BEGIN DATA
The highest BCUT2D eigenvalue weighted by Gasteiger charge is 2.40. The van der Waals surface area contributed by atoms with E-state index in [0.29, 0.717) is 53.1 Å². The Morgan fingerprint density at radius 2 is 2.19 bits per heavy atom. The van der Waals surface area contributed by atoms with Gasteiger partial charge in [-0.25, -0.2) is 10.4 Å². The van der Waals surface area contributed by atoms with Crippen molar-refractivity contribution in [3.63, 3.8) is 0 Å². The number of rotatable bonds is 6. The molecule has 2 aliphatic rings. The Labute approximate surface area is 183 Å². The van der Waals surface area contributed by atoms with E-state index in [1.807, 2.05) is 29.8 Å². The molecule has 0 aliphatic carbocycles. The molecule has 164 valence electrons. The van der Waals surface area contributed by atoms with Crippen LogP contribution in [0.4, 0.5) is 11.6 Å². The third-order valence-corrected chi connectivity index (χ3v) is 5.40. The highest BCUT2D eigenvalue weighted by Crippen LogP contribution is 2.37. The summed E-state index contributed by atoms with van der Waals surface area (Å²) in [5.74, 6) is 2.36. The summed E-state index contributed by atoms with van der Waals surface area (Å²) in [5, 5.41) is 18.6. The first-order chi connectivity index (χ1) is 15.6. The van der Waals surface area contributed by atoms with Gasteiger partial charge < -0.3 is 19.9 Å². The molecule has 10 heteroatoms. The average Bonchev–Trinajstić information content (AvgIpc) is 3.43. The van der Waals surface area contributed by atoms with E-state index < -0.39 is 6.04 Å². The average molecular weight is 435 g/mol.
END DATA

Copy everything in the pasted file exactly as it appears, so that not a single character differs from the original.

The highest BCUT2D eigenvalue weighted by Gasteiger charge is 2.40. The van der Waals surface area contributed by atoms with E-state index in [0.29, 0.717) is 53.1 Å². The Morgan fingerprint density at radius 2 is 2.19 bits per heavy atom. The van der Waals surface area contributed by atoms with Gasteiger partial charge in [-0.25, -0.2) is 10.4 Å². The van der Waals surface area contributed by atoms with Crippen molar-refractivity contribution in [3.63, 3.8) is 0 Å². The number of rotatable bonds is 6. The molecule has 2 aliphatic rings. The Labute approximate surface area is 183 Å². The van der Waals surface area contributed by atoms with E-state index in [1.807, 2.05) is 29.8 Å². The molecule has 0 aliphatic carbocycles. The molecule has 164 valence electrons. The van der Waals surface area contributed by atoms with Crippen LogP contribution in [0.4, 0.5) is 11.6 Å². The third-order valence-corrected chi connectivity index (χ3v) is 5.40. The highest BCUT2D eigenvalue weighted by Crippen LogP contribution is 2.37. The summed E-state index contributed by atoms with van der Waals surface area (Å²) in [5.74, 6) is 2.36. The summed E-state index contributed by atoms with van der Waals surface area (Å²) in [5, 5.41) is 18.6. The first-order chi connectivity index (χ1) is 15.6. The van der Waals surface area contributed by atoms with Gasteiger partial charge < -0.3 is 19.9 Å². The molecule has 10 heteroatoms. The average Bonchev–Trinajstić information content (AvgIpc) is 3.43. The van der Waals surface area contributed by atoms with E-state index < -0.39 is 6.04 Å². The average molecular weight is 435 g/mol.